Inspiring Young Africans’ Interest in Aviation


Chinedu Eze
A young African woman from Cameroon, Fadimatou Simo was the winner of this year’s International Air Transport Association (IATA)’s Diversity and Inclusion “high Flyer” award during the Association’ Annual General Meeting (AGM) in Seoul, South Korea.
Simo won the award for inspiring young Africans, especially women to develop interest in aviation with her Young African Aviation Professional Association (YAAPA) located in 54 countries in the continent. She said her award is for young aviators in Africa.
According to her, she has used the association as vehicle to inspire and encourage young Africans to develop interest in aviation as the industry grapples with dearth of manpower. It is projected that by 2037 the world would need several thousands of pilots, aircraft engineers. Africa may not meet the need of the technical personnel for its airlines.

“I am founder of the Young African Aviation Professional Association with the headquarters in Cameroon. We have representatives in the 54 states. It is a group of volunteers passionate about aviation who want to build bridges, exchange about the best practices that we have across the continent and the infrastructure that we have to train the generation of African aviation professionals as well as promote tourism within our African countries,” she said.

Simo noted that globally, women are beginning to occupy high positions in aviation, some are pilots, engineers, schedulers and others but in Africa, the opportunity for women in the sector is not very high as obtained in other regions.

“First we have to understand that in our African culture, the female child has always been given a secondary position. But that is gradually changing through the different activities to raise awareness on gender equality and methods put in place to encourage the female child to go to school. So, it is our belief that with the current situation, seeing us, for example, and a lot of role models that we have across Africa like the Poppy of the civil aviation in Nigeria, Refilwe Lebwada of Girl Fly Africa in South Africa Yvonne the CEO of Rwandair. We have the former Minister of Aviation in Ghana. These are emerging figures that stand up as role models to make us believe that the change is gradually on the way and we will get there,” she said.

On airport infrastructure, manpower development, Simo said that all African countries are not at the same level. She said some have recorded greater development than the others, adding that it would take some time before some African nations catch up with the ones that have currently advanced in building modern airport and have elaborate training programme for aviation development.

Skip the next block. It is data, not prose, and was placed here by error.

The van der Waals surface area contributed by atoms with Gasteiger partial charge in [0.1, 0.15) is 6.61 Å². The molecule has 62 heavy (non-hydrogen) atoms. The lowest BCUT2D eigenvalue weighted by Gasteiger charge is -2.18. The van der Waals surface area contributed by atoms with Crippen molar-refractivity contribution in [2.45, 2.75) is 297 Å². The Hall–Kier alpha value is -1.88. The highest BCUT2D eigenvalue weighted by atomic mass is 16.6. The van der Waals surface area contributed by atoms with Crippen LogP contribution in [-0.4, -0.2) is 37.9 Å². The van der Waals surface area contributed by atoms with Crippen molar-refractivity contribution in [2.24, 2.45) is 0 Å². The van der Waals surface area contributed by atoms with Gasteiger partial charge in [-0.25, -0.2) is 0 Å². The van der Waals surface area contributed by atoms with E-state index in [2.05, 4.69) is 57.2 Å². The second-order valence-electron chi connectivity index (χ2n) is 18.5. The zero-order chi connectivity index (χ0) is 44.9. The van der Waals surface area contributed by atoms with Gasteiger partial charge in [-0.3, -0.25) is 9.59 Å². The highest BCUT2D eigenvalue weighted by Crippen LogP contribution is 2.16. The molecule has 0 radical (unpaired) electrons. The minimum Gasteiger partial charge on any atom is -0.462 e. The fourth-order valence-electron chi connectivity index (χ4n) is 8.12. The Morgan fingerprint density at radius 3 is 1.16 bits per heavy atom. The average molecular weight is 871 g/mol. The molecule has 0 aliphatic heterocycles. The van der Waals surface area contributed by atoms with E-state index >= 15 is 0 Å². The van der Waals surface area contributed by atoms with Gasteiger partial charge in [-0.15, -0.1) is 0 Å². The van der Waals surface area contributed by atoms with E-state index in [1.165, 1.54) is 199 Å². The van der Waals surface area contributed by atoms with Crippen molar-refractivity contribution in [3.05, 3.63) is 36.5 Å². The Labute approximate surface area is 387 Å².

“I will like to differentiate the sub-regions. One thing that we need to know is that there are gap differences that exist within sub-regions. Southern African countries have better developed infrastructure that can accommodate the tourism growth and passenger growth. Western English speaking countries are on the rise also. We recently saw the modernisation of Ghana airport, Nigeria also with airport infrastructure that has been constructed. But all these smaller countries really rely on the expertise of others when we want to Africa countries sharing their strategies, best practices on how they became modern.

“We look at Togo, we see the infrastructure of their airport transforming as a hub. We want to see multiplication of such actions and we believe that since the same actors are walking around Africa, most of the expertise from Northern Africa will come down to Western and Central Africa as well as Southern and East Africa. So, with the support of the African Union in putting aviation in the centre of its agenda 2063, we basically believe that even if we will not immediately see the infrastructure development, because it does not come overnight, we are in the process of improving our infrastructure and getting the know-how to facilitate growth in Africa,” Simo said.

On dearth of technical manpower in the aviation sector in Africa, Simo said airlines in the continent should assist pilots to type rate, engage fresh engineers that will have a platform to horn their skills. She also suggested that countries should grant permit for aviation personnel to freely move from countries of saturation to the ones where they are in demand.

“We have been making underground studies and exchange with young aviation professionals in Africa and the sad thing is, because of the development of aviation in different countries, we found some countries that have saturation of manpower and we found others that do not have manpower. We have been pleading and engaging with African Union to sit with the heads of states or to implement exceptional work permit for aviation professionals so that this can enable the countries with saturated professionals to freely work in other countries to sustain growth,” Simo said.